4 Lessons on Leadership
Lesson 1: Exceptional Leadership Development Focuses on Real-World “Practice”
Most principals in the United States are self-selected. Most master’s degree programs they graduate from focus on theory—and are disconnected from the real world that principals face.
By contrast, the military grooms its leaders by providing job assignments with the mix of experiences that will prepare them for their next promotion. Likewise, strong businesses do not rely on MBA programs alone to prepare their future leaders. They supplement employees’ book training with increasingly challenging job assignments that provide junior staff members with significant real-world learning experiences and that allow them to grow into their next jobs.
NISL designed the Executive Development Program to address the needs of districts as they strive to improve school leadership and to provide school leaders with opportunities to apply what they learn to real situations in their schools.
Lesson 2: Leaders Belong to a Learning Community
Most school leadership training in the United States occurs in a classroom or seminar format where future leaders gather with a different group of people for each learning experience. But other professions employ a very different approach. In medicine, for example, future doctors function as medical interns under the close supervision and coaching of a doctor. Future military officers complete their training with a group of other future leaders.
The Executive Development Program is organized for this same type of cohort-based training. A group of 20 to 40 school leaders meets regularly every month or two over the course of the program. NISL recommends that these cohorts comprise a mix of experienced and inexperienced leaders, as well as those from struggling and high-performing schools that have ambitions for greatness. This mix creates an environment where participants are comfortable discussing their fears and weaknesses and where participants can learn from one another. The cohorts become a Professional Learning Community and support network for participants during and after the program. Many NISL implementations integrate coaches for intensive, one-on-one support.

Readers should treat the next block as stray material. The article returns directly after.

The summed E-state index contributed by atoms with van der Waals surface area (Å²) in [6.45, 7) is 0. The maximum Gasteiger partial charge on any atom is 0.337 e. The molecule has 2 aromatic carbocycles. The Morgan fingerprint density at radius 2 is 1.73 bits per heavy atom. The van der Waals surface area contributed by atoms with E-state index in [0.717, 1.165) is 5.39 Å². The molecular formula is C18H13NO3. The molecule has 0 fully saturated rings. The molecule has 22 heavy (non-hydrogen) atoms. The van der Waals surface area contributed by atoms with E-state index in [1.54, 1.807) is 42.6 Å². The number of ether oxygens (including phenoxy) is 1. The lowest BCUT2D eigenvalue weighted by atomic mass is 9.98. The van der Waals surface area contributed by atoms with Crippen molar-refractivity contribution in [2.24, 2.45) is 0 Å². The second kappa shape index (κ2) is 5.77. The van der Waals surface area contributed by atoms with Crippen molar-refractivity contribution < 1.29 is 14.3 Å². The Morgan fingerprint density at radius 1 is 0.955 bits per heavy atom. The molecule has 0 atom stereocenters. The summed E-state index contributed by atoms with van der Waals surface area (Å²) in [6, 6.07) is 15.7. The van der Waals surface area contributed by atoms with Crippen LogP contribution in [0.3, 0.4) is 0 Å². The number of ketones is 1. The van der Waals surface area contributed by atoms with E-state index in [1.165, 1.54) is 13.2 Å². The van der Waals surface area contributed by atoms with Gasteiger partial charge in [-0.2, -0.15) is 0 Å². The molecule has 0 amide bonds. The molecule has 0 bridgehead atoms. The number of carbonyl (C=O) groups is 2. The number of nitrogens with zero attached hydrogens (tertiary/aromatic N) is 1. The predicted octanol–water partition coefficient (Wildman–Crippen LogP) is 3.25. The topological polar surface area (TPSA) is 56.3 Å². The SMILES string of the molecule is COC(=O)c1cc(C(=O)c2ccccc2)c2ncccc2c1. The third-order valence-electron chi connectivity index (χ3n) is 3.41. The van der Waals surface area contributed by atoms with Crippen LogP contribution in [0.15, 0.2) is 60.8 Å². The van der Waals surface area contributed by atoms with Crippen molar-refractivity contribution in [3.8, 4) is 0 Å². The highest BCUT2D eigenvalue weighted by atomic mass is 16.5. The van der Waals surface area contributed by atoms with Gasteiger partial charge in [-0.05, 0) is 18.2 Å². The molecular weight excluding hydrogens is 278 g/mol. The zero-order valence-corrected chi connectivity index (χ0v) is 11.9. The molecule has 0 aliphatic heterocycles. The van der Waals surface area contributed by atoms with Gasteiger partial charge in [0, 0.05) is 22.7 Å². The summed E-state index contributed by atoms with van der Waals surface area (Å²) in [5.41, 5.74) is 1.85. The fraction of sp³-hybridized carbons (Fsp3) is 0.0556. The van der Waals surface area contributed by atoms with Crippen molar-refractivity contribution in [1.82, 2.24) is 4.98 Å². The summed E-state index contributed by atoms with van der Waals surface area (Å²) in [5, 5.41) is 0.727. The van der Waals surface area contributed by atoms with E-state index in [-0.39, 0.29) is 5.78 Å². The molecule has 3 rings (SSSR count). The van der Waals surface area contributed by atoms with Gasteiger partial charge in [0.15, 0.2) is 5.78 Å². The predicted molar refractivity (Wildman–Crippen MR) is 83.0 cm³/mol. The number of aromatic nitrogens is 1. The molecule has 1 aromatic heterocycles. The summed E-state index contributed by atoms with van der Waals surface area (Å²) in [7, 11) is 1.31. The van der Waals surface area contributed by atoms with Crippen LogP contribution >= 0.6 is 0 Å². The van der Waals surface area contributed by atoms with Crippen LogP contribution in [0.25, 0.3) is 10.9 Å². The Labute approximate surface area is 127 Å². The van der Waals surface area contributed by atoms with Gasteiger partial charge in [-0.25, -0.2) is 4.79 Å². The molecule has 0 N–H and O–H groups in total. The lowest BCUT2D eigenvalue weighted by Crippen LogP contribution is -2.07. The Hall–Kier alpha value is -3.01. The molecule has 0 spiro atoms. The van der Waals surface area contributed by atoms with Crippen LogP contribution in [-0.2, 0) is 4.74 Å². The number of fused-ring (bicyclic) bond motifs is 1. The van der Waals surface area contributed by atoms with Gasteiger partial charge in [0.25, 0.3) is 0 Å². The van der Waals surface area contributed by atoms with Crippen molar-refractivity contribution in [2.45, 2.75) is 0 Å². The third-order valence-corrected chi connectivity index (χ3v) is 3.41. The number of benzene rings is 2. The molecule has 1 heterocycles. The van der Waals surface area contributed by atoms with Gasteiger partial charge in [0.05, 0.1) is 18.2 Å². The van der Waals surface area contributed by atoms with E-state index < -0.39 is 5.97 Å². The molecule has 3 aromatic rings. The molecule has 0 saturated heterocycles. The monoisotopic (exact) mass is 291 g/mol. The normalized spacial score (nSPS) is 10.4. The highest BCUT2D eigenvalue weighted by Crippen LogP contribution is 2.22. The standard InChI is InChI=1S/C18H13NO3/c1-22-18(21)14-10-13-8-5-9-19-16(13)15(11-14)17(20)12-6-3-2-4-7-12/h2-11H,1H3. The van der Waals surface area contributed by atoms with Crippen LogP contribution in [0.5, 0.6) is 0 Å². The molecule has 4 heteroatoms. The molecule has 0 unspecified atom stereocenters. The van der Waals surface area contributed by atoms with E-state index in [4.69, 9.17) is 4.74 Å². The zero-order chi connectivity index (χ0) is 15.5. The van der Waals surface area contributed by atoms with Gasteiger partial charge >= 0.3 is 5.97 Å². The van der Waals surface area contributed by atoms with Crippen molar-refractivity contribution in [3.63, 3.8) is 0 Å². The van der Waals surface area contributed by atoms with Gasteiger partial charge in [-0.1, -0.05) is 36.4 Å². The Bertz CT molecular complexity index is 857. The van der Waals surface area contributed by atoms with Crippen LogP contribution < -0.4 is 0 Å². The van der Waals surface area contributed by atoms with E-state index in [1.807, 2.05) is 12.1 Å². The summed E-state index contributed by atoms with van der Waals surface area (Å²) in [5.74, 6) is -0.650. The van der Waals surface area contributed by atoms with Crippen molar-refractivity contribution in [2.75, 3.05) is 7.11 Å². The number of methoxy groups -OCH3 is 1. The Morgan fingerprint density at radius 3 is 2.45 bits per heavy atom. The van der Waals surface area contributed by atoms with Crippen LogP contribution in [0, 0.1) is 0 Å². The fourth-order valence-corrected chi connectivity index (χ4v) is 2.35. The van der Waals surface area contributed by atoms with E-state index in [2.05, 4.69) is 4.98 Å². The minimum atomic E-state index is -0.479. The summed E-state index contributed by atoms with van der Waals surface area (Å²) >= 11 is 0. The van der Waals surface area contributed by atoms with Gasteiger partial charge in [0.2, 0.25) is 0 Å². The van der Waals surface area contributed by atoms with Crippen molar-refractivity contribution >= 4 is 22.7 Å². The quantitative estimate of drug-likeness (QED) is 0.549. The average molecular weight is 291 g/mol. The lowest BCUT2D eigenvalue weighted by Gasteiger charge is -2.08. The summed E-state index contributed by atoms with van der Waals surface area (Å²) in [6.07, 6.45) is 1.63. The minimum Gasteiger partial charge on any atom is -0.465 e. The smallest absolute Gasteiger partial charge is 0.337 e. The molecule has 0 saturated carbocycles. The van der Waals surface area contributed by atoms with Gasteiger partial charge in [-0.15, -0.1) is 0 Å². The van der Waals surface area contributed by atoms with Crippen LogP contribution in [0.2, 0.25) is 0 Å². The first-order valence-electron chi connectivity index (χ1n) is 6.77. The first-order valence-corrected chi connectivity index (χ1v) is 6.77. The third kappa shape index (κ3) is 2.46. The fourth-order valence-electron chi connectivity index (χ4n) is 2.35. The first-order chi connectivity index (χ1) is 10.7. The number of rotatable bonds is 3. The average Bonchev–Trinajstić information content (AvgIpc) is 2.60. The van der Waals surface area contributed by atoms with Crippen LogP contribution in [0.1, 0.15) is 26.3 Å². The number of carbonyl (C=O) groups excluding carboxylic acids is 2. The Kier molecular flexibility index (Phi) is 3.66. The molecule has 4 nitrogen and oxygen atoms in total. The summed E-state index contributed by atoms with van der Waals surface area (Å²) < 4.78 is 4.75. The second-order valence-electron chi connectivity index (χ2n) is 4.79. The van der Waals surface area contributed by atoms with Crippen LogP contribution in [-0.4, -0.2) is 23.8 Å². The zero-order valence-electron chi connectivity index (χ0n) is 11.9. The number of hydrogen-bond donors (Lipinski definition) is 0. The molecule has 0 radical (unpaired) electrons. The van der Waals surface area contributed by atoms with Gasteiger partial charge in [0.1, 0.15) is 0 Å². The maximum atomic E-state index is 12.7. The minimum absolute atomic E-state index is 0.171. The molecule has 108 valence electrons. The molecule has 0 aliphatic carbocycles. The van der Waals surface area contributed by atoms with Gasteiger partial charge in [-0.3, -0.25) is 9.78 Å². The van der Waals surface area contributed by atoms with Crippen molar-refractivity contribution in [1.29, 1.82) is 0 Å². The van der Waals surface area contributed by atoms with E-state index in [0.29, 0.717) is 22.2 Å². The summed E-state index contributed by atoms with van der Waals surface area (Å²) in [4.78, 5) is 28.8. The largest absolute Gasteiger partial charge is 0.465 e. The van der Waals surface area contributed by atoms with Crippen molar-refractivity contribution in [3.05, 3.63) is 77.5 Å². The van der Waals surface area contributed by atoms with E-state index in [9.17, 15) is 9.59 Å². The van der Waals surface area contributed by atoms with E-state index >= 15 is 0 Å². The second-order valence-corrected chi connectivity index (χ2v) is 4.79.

Lesson 3: Leadership Development Focuses on a Current Vision of Best Practice
State and federal efforts to bolster standards and accountability place increasing demands on schools and aim to transform the role of the principal. Yet most leadership preparation programs in the United States are obsolete; they have not been updated to reflect new research or changes in the field. It is inconceivable that the medical profession would train doctors based on anything other than the latest and greatest knowledge of best practice. The military meticulously measures the results of its leadership training and incorporates lessons learned into the content and delivery of its training programs. Large corporations created their own training programs when many MBA programs failed to keep current with best practice.
NISL’s $11 million research and development effort resulted in a state-of-the-art training program—one that continues to be updated with new research that reflects current challenges. Today, NISL trains school leaders to become turnaround artists focused on improving student achievement or to take “good” schools to “great,” rather than as mere building managers responsible for delivering a curriculum.
Lesson 4: Great Leadership Programs Incorporate Powerful Learning Methods
Most leadership development programs in the United States rely heavily on outmoded instructional methods such as lectures and readings, while other fields incorporate more interactive techniques and practical lessons. Military trainers pioneered the use of case studies and simulations to provide future leaders with the knowledge and experiences that would be difficult to obtain outside of combat conditions. MBA programs now also frequently use case studies, simulations and group exercises. Meanwhile, the medical internship consists almost entirely of “case studies” involving real patients, under the careful eye of an expert.
The Executive Development Program and Leadership Institutes incorporate these kinds of best practices in adult learning, using case studies and simulations to provide participants with experiences that mimic real life. School leaders participate in projects and exercises that are job-embedded, forcing them to apply their new knowledge to their urgent school challenges. The Executive Development Program includes highly engaging, interactive activities, including carefully constructed online curricula, group exercises and applied games to take advantage of the latest findings on adult learning.
A Singularly Comprehensive Attention to Best Practices
NISL’s researchers did find a few education groups that had created programs in the United States and abroad that incorporated some of these best practices. However, the researchers failed to find a single country or school system that had incorporated all of these practices into a cohesive and comprehensive approach to the preparation of school leaders. The Executive Development Program serves as a unique and powerful contribution to the advancement of education.